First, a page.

Alcohol withdrawal symptoms relate to a relative drop in alcohol blood levels. Withdrawal can occur when the individual is still drinking. The classic withdrawal symptom is a coarse fast frequency tremor observed when the patient’s hand or tongue is extended. The tremor is made worse by motor activity or stress. The patient may experience nausea and vomiting, malaise, weakness, elevated pulse and blood pressure, anxiety, craving, depressed mood, irritability, transient hallucinations, headache, and insomnia. These symptoms follow several hours after cessation or reduction in alcohol intake and peak within 72 hours. They almost always disappear within 5 to 7 days of abstinence. The patient in alcohol withdrawal is treated with a cross-tolerant drug similar in pharmacological effects to alcohol, usually one of the benzodiazepines. This stabilizes the patient in a mild withdrawal syndrome (Mayo-Smith, 1998; Schuckit, 1984).

Alcohol Withdrawal Seizures

Withdrawal seizures may occur 7 to 38 hours after the last alcohol use in chronic drinkers. The tendency to seizure peaks within 24 hours (Adams & Victor, 1981; Mayo-Smith, 1998).

Alcohol Withdrawal Delirium (delirium tremens)

One third of patients with seizures go on to develop alcohol withdrawal delirium or delerium tremens. This is characterized by confusion, disorientation, fluctuating or clouded sensorium, and perceptual disturbances (Adams & Victor, 1981; Mayo-Smith, 1998). Typical symptoms include delusions, vivid hallucinations, agitation, insomnia, mild fever, and marked autonomic arousal. The patient frequently reports visual hallucinations of insects, small animals, and other perceptual disturbances. The patient may be terrified. The delirium typically subsides after a few days, but it can continue for weeks (Gessner, 1979).

Alcohol Abuse: Craving

Twenty Questions About Alcohol Abuse

Chemical Dependency Counseling: A Practical Guide, 5th EditionChemical Dependency Counseling: A Practical Guide, Fifth Edition: is a best-selling comprehensive guide for counselors and front-line professionals who work with the chemically dependent and addicted in a variety of treatment settings. The text shows the counselor how to use the best evidence-based treatments available, including motivational enhancement, cognitive behavioral therapy, skills training, medication and 12 step facilitation. Guiding the counselor step-by-step through treatment, this volume presents state-of-the-art tools, and forms and tests necessary to deliver outstanding treatment and to meet the highest standards demanded by accrediting bodies.

The Alcoholism and Drug Abuse Client Workbook, Third Edition:An evidence-based program that uses treatments including motivational enhancement, cognitive-behavioral therapy, skills training, medication, and 12-step facilitation. It provides a venue for clients to write down their thoughts and experiences as they progress through treatment.

The Gambling Addiction Client Workbook, Third EditionThe Gambling Addiction Client Workbook, Third Edition:An evidence-based program that uses treatments including motivational enhancement, cognitive-behavioral therapy, skills training, medication, and 12-step facilitation. This workbook walks clients through self-reflective activities and exercises meant to help them recognize the underlying motivations and causes of their gambling addiction and to learn the tools necessary for recovery. The Third Edition of this workbook includes coverage of all 12 steps of recovery. Chapters focused on honesty and relapse prevention as well as a personal recovery plan contribute to client success.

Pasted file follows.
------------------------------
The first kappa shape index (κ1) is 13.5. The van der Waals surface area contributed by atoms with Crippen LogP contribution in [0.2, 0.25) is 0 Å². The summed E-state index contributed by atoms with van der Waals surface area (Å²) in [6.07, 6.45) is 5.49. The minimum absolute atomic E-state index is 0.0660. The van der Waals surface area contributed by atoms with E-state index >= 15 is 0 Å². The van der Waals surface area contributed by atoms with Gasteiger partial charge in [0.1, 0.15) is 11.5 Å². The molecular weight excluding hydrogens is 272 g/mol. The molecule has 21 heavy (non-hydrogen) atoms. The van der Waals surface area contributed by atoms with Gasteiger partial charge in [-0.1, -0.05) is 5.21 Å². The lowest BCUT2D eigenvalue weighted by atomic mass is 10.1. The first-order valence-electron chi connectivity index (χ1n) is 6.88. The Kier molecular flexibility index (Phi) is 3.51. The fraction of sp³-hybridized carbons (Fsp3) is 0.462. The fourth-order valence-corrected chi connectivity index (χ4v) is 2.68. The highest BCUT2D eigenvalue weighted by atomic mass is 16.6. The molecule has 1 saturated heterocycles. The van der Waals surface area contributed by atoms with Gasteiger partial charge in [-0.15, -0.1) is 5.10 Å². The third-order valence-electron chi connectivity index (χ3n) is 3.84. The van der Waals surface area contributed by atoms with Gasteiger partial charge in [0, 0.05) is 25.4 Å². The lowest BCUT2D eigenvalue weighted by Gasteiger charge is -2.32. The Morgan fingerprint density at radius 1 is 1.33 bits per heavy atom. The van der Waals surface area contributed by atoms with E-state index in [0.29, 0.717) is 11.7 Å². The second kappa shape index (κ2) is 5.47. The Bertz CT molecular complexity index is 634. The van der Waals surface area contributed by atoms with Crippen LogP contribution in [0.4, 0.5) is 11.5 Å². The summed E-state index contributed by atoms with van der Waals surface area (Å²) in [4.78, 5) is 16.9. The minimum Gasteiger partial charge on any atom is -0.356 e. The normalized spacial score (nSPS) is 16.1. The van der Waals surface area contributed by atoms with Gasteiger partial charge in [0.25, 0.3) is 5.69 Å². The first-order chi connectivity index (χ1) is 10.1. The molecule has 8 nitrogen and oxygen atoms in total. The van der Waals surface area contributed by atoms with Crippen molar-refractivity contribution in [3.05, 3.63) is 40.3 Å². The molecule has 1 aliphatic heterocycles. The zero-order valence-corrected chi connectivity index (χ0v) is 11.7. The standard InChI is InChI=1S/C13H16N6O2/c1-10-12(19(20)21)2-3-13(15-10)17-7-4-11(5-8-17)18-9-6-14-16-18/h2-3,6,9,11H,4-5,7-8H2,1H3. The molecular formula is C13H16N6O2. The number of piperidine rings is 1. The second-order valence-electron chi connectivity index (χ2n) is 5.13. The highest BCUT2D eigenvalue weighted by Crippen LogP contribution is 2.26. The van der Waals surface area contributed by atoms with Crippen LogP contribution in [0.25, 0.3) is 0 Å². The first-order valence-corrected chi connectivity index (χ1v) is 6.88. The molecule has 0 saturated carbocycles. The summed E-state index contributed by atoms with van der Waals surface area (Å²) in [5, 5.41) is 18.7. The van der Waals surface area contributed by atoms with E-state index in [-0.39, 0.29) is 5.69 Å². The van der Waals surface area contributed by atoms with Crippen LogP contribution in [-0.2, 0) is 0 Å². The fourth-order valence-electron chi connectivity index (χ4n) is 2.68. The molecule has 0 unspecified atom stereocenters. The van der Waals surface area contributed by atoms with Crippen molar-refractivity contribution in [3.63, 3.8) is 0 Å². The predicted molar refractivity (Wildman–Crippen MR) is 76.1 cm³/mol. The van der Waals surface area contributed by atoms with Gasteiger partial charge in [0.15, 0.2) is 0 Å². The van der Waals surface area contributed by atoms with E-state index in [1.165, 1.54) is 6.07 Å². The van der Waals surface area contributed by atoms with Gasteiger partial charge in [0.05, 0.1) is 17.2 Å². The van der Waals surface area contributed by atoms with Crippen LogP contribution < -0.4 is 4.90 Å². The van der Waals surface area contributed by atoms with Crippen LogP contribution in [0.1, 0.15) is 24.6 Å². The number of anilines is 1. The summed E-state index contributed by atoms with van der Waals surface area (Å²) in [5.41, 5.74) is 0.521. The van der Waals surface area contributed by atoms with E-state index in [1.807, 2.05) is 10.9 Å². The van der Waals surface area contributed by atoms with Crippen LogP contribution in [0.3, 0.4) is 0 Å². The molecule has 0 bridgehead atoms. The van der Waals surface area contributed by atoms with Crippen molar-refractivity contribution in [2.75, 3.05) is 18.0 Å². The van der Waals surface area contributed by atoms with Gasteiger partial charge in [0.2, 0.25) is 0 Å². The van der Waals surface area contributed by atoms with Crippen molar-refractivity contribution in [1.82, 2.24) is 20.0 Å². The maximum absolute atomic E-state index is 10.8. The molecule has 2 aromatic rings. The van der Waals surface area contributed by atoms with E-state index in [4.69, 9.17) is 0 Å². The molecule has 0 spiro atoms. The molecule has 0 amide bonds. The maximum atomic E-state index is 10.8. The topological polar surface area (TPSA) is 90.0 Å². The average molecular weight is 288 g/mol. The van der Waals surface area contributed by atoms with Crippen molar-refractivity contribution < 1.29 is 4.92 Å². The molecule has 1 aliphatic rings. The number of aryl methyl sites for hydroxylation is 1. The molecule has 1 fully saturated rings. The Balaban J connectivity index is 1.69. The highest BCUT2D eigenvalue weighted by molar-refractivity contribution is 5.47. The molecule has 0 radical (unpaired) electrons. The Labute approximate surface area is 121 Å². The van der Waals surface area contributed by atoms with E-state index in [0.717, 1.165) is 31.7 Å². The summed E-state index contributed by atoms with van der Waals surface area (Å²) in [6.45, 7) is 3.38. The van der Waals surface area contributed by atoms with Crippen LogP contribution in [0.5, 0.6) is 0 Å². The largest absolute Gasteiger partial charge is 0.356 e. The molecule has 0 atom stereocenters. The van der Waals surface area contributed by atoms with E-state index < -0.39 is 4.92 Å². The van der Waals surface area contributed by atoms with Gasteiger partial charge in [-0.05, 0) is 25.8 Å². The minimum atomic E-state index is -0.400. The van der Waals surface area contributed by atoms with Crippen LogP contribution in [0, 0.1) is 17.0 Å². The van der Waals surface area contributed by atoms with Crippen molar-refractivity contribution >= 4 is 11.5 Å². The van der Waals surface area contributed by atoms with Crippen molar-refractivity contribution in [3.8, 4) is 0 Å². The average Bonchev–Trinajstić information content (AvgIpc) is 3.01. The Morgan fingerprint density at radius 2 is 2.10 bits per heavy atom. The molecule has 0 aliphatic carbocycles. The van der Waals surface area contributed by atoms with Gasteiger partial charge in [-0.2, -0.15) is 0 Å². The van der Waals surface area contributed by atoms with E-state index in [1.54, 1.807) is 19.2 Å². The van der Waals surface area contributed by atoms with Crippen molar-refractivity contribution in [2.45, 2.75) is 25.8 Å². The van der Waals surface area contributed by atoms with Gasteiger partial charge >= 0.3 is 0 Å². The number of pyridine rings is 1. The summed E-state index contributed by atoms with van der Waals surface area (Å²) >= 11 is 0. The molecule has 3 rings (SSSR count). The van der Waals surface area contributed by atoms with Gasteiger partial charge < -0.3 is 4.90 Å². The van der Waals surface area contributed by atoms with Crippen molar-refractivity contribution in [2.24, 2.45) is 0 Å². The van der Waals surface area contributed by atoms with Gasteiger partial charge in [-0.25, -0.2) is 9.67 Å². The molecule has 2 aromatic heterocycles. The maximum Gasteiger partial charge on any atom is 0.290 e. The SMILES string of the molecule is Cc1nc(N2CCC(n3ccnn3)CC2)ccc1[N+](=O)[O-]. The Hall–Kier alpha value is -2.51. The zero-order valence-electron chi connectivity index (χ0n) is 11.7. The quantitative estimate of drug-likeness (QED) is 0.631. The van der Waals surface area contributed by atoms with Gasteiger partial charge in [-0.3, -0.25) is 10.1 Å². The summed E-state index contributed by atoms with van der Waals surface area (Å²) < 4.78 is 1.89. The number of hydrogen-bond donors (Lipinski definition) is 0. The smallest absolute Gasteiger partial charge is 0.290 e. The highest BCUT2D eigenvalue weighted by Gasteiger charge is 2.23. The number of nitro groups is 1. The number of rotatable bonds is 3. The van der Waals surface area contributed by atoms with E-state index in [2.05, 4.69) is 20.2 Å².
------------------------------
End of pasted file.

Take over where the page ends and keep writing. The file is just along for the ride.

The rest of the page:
Treating Alcoholism: Helping Your Clients Find the Road to Recovery

Treating Alcoholism: Helping Your Clients Find the Road to Recovery:

Alcoholics are one of the most difficult client groups to treat effectively. To preserve their way of life, they may lie about their problem or deny that one exists; that is the nature of this profoundly powerful disease. Yet if you can guide each of your clients through their own resistance towards the truth, not only will you be rewarded with starting them on the road to recovery, you will no doubt have saved their life as well. Achieving such a victory goes to the heart of being an addiction counselor; it is the experience of healing on a direct and tangible level.

Treating Alcoholism provides a complete road map for assessing, diagnosing, and treating this multifaceted and tenacious illness. Detailed clinical information on the disease accompanies ready-to-use tools for practice. With a special emphasis on the 12 Steps of Alcoholics Anonymous, the author walks you through the first five steps of this established methodology in comprehensive detail, showing how to easily apply each one to treatment.

The Big Book of Alcoholics Anonymous says that only God can relieve the illness of addiction. Here are a few spiritual tools to help you:

God Talks to You: Second Edition: God wants to communicate with you. God has been calling you for a long time. You have wanted God to speak to you for a long time. You have wanted to talk to God and get answers back. Here are a few quotes from spiritual leaders who have read the book: Reverend Mark Holland: “After reading Dr. Perkinson's book, I spent several minutes quieting myself, and then I asked God if there was a message for me. “Mark I’ve missed you!” Although there were no words spoken, I felt this message very clearly. I was quite surprised. Daily I was involved with spiritual matters, praying, preaching, and counseling. Nevertheless, I discovered that God was lonely for me.” Reverend Dave Waldowski: “This book and tape do not only “discuss” communication with God, moreover if you follow these simple principles you will “experience” and “hear” God’s voice on a daily basis.”

amazon_imageamazon_assoc_imagePeace Will Come CD Sit back and let the words and music sink into your soul. Come back often and play the songs over and over again. You won't be sorry. God will teach you many things you need to know.

amazon_imageamazon_assoc_imageA Communication From God: A meditation tape that will give you long communications from God. The tape takes you through two exercises where God speaks to you directly.

Addiction stops your spiritual progress.